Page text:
// Set biClrImportant to 0, indicating that all of the
     // device colors are important.
     pbmi->bmiHeader.biClrImportant = 0;
 
     HANDLE hf;                  // file handle
     BITMAPFILEHEADER hdr;       // bitmap file-header
     PBITMAPINFOHEADER pbih;     // bitmap info-header
     LPBYTE lpBits;              // memory pointer
     DWORD dwTotal;              // total count of bytes
     DWORD cb;                   // incremental count of bytes
     BYTE *hp;                   // byte pointer
     DWORD dwTmp;
 
     pbih = (PBITMAPINFOHEADER) pbmi;
     lpBits = (LPBYTE) GlobalAlloc(GMEM_FIXED, pbih->biSizeImage);
 
     if (!lpBits) return 0;
 
     // Retrieve the color table (RGBQUAD array) and the bits
     // (array of palette indices) from the DIB.
     if (!GetDIBits(hdcMem, hbmScr, 0, (WORD) pbih->biHeight, lpBits, pbmi, DIB_RGB_COLORS)) return 0;
 
     // Create the .BMP file.
     hf = CreateFile("E:\\2.bmp",
                         GENERIC_READ | GENERIC_WRITE,
                         (DWORD) 0,
                         NULL,
                         CREATE_ALWAYS,
                         FILE_ATTRIBUTE_NORMAL,
                         (HANDLE) NULL);
     if (hf == INVALID_HANDLE_VALUE) return 0;
 
     hdr.bfType = 0x4d42;        // 0x42 = "B" 0x4d = "M"
 
     // Compute the size of the entire file.
     hdr.bfSize = (DWORD) (sizeof(BITMAPFILEHEADER) +
                     pbih->biSize + pbih->biClrUsed *
                     sizeof(RGBQUAD) + pbih->biSizeImage);
     hdr.bfReserved1 = 0;
     hdr.bfReserved2 = 0;
 
     // Compute the offset to the array of color indices.
     hdr.bfOffBits = (DWORD) sizeof(BITMAPFILEHEADER) +
                         pbih->biSize + pbih->biClrUsed *
                         sizeof (RGBQUAD);
 
     // Copy the BITMAPFILEHEADER into the .BMP file.
     if (!WriteFile(hf, (LPVOID) &hdr, sizeof(BITMAPFILEHEADER), (LPDWORD) &dwTmp, NULL)) return 0;
 
     // Copy the BITMAPINFOHEADER and RGBQUAD array into the file.
     if (!WriteFile(hf, (LPVOID) pbih, sizeof(BITMAPINFOHEADER)
                    + pbih->biClrUsed * sizeof (RGBQUAD),
                    (LPDWORD) &dwTmp, NULL))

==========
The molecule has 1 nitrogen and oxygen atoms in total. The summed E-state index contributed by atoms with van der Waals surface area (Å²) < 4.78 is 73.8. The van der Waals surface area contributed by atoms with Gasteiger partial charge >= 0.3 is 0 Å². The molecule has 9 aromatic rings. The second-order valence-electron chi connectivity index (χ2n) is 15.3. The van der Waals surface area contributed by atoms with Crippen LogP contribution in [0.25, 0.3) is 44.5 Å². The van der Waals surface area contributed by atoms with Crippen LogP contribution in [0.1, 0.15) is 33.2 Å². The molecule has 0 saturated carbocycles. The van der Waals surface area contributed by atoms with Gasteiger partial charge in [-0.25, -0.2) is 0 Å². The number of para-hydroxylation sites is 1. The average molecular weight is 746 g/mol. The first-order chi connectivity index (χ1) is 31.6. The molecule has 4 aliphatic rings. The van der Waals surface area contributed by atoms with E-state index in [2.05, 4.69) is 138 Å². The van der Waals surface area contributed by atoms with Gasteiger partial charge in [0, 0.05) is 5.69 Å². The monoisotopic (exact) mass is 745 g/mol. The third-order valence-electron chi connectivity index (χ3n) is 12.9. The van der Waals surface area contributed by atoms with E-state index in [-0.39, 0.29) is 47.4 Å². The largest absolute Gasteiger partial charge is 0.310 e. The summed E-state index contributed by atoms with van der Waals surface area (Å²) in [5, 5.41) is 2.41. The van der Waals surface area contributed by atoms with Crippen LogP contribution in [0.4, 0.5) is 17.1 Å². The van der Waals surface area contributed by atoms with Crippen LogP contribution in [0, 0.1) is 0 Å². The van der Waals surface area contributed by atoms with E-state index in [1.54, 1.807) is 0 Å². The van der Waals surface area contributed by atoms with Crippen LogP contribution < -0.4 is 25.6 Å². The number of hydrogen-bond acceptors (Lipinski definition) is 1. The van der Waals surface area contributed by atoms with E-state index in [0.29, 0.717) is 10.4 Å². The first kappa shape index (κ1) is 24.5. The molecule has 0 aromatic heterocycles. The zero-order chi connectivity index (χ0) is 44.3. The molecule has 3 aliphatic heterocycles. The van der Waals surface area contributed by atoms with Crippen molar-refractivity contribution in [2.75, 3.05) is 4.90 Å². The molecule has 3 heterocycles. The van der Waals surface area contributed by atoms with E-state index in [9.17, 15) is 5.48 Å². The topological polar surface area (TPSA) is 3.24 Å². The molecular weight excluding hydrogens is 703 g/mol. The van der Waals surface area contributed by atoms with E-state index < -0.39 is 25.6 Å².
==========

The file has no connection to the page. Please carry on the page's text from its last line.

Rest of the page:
return 0;
 
     // Copy the array of color indices into the .BMP file.
     dwTotal = cb = pbih->biSizeImage;
     hp = lpBits;
     if (!WriteFile(hf, (LPSTR) hp, (int) cb, (LPDWORD) &dwTmp, NULL)) return 0;
 
     // Close the .BMP file.
     if (!CloseHandle(hf)) return 0;
 
     // Free memory.
     GlobalFree((HGLOBAL)lpBits);
     ReleaseDC(0, hdcScr);
     ReleaseDC(0, hdcMem);
 
     return 1;
}
*****
André123Asked:
Who is Participating?
I wear a lot of hats...

"The solutions and answers provided on Experts Exchange have been extremely helpful to me over the last few years. I wear a lot of hats - Developer, Database Administrator, Help Desk, etc., so I know a lot of things but not a lot about one thing. Experts Exchange gives me answers from people who do know a lot about one thing, in a easy to use platform." -Todd S.

ZedFXCommented:
I would advise you to write it to file byte-by-byte. Here is my code for writing bitmaps.

This is how a bitmap is built up

1. The File Header
2. The Info Header
3a. [Optional] The Colour Table
3b. The Bitmap Data

// File header data

member          data type     size in bytes     data it should contain
bfType          short     2          "BM"
bfSize          long     4          File Length (in bytes)
bfReserved1     short     2          two (char 0)
bfReserved2     short     2          two (char 0)
bfOffBits          long     4          File Length - biSizeImage

// Info header data